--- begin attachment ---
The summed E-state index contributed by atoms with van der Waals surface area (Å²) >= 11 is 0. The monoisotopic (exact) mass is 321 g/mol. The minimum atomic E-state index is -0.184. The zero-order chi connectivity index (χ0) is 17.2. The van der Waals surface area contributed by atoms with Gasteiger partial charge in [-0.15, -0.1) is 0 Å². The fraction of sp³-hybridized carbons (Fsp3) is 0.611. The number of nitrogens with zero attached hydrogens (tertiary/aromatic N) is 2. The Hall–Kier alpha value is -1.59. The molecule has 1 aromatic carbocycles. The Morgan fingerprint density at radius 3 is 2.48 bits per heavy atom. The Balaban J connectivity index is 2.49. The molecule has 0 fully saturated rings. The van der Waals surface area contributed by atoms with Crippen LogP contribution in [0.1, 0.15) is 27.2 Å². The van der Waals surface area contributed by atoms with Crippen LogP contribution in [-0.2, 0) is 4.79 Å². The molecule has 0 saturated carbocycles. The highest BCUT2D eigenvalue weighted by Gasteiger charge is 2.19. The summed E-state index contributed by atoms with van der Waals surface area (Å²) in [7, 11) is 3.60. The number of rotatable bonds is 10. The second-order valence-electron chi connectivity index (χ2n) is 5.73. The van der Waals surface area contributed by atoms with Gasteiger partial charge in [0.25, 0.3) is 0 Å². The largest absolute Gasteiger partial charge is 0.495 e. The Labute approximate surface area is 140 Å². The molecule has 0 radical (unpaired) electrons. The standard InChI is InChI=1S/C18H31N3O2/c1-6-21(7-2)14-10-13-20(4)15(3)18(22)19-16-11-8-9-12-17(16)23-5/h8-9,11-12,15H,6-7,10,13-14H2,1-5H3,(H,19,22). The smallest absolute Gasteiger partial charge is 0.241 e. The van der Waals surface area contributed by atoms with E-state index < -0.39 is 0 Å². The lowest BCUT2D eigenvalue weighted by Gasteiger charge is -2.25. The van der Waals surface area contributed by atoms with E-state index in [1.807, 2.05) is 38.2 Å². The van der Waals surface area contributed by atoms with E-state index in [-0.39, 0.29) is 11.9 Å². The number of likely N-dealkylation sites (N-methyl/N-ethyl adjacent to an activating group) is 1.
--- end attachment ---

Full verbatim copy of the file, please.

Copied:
The summed E-state index contributed by atoms with van der Waals surface area (Å²) >= 11 is 0. The monoisotopic (exact) mass is 321 g/mol. The minimum atomic E-state index is -0.184. The zero-order chi connectivity index (χ0) is 17.2. The van der Waals surface area contributed by atoms with Gasteiger partial charge in [-0.15, -0.1) is 0 Å². The fraction of sp³-hybridized carbons (Fsp3) is 0.611. The number of nitrogens with zero attached hydrogens (tertiary/aromatic N) is 2. The Hall–Kier alpha value is -1.59. The molecule has 1 aromatic carbocycles. The Morgan fingerprint density at radius 3 is 2.48 bits per heavy atom. The Balaban J connectivity index is 2.49. The molecule has 0 fully saturated rings. The van der Waals surface area contributed by atoms with Crippen LogP contribution in [0.1, 0.15) is 27.2 Å². The van der Waals surface area contributed by atoms with Crippen LogP contribution in [-0.2, 0) is 4.79 Å². The molecule has 0 saturated carbocycles. The highest BCUT2D eigenvalue weighted by Gasteiger charge is 2.19. The summed E-state index contributed by atoms with van der Waals surface area (Å²) in [7, 11) is 3.60. The number of rotatable bonds is 10. The second-order valence-electron chi connectivity index (χ2n) is 5.73. The van der Waals surface area contributed by atoms with Gasteiger partial charge in [0.25, 0.3) is 0 Å². The largest absolute Gasteiger partial charge is 0.495 e. The Labute approximate surface area is 140 Å². The molecule has 0 radical (unpaired) electrons. The standard InChI is InChI=1S/C18H31N3O2/c1-6-21(7-2)14-10-13-20(4)15(3)18(22)19-16-11-8-9-12-17(16)23-5/h8-9,11-12,15H,6-7,10,13-14H2,1-5H3,(H,19,22). The smallest absolute Gasteiger partial charge is 0.241 e. The van der Waals surface area contributed by atoms with E-state index < -0.39 is 0 Å². The lowest BCUT2D eigenvalue weighted by Gasteiger charge is -2.25. The van der Waals surface area contributed by atoms with E-state index in [1.807, 2.05) is 38.2 Å². The van der Waals surface area contributed by atoms with E-state index in [-0.39, 0.29) is 11.9 Å². The number of likely N-dealkylation sites (N-methyl/N-ethyl adjacent to an activating group) is 1.